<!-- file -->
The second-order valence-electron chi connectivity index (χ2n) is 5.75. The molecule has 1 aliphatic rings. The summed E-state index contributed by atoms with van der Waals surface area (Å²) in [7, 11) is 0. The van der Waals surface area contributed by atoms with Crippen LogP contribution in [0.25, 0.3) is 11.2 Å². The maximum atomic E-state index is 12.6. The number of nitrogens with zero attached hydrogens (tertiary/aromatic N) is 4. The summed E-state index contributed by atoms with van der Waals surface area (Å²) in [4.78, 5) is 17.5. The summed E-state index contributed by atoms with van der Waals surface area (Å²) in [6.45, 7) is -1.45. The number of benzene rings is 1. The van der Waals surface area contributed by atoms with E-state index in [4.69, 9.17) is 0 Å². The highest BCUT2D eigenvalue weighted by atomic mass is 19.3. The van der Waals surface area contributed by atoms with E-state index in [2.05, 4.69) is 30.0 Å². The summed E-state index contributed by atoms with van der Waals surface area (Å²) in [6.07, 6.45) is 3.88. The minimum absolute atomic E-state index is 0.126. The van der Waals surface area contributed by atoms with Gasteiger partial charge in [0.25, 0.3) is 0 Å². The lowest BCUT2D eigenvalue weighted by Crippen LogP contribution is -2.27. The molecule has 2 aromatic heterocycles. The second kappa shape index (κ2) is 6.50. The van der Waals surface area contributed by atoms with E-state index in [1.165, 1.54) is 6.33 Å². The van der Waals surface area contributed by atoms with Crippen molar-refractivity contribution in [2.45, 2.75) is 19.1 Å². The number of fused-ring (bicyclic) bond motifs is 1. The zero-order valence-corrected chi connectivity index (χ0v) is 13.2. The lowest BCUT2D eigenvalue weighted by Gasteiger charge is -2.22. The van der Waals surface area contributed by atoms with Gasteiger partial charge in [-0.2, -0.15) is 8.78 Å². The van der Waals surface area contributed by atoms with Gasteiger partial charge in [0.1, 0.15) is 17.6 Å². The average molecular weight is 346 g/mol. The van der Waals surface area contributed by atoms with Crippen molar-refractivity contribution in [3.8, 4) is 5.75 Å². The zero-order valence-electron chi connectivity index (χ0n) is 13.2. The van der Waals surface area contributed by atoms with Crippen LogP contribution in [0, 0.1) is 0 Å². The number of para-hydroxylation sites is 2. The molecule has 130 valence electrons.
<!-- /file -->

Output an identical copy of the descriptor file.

The second-order valence-electron chi connectivity index (χ2n) is 5.75. The molecule has 1 aliphatic rings. The summed E-state index contributed by atoms with van der Waals surface area (Å²) in [7, 11) is 0. The van der Waals surface area contributed by atoms with Crippen LogP contribution in [0.25, 0.3) is 11.2 Å². The maximum atomic E-state index is 12.6. The number of nitrogens with zero attached hydrogens (tertiary/aromatic N) is 4. The summed E-state index contributed by atoms with van der Waals surface area (Å²) in [4.78, 5) is 17.5. The summed E-state index contributed by atoms with van der Waals surface area (Å²) in [6.45, 7) is -1.45. The number of benzene rings is 1. The van der Waals surface area contributed by atoms with E-state index in [4.69, 9.17) is 0 Å². The highest BCUT2D eigenvalue weighted by atomic mass is 19.3. The van der Waals surface area contributed by atoms with E-state index in [2.05, 4.69) is 30.0 Å². The summed E-state index contributed by atoms with van der Waals surface area (Å²) in [6.07, 6.45) is 3.88. The minimum absolute atomic E-state index is 0.126. The van der Waals surface area contributed by atoms with Gasteiger partial charge in [0.25, 0.3) is 0 Å². The lowest BCUT2D eigenvalue weighted by Crippen LogP contribution is -2.27. The molecule has 2 aromatic heterocycles. The second kappa shape index (κ2) is 6.50. The van der Waals surface area contributed by atoms with E-state index in [1.165, 1.54) is 6.33 Å². The van der Waals surface area contributed by atoms with Crippen molar-refractivity contribution in [2.45, 2.75) is 19.1 Å². The number of fused-ring (bicyclic) bond motifs is 1. The zero-order valence-corrected chi connectivity index (χ0v) is 13.2. The lowest BCUT2D eigenvalue weighted by Gasteiger charge is -2.22. The van der Waals surface area contributed by atoms with Gasteiger partial charge in [-0.2, -0.15) is 8.78 Å². The van der Waals surface area contributed by atoms with Gasteiger partial charge in [0.1, 0.15) is 17.6 Å². The average molecular weight is 346 g/mol. The van der Waals surface area contributed by atoms with Crippen molar-refractivity contribution in [3.8, 4) is 5.75 Å². The zero-order valence-electron chi connectivity index (χ0n) is 13.2. The van der Waals surface area contributed by atoms with Crippen LogP contribution in [0, 0.1) is 0 Å². The number of para-hydroxylation sites is 2. The molecule has 130 valence electrons.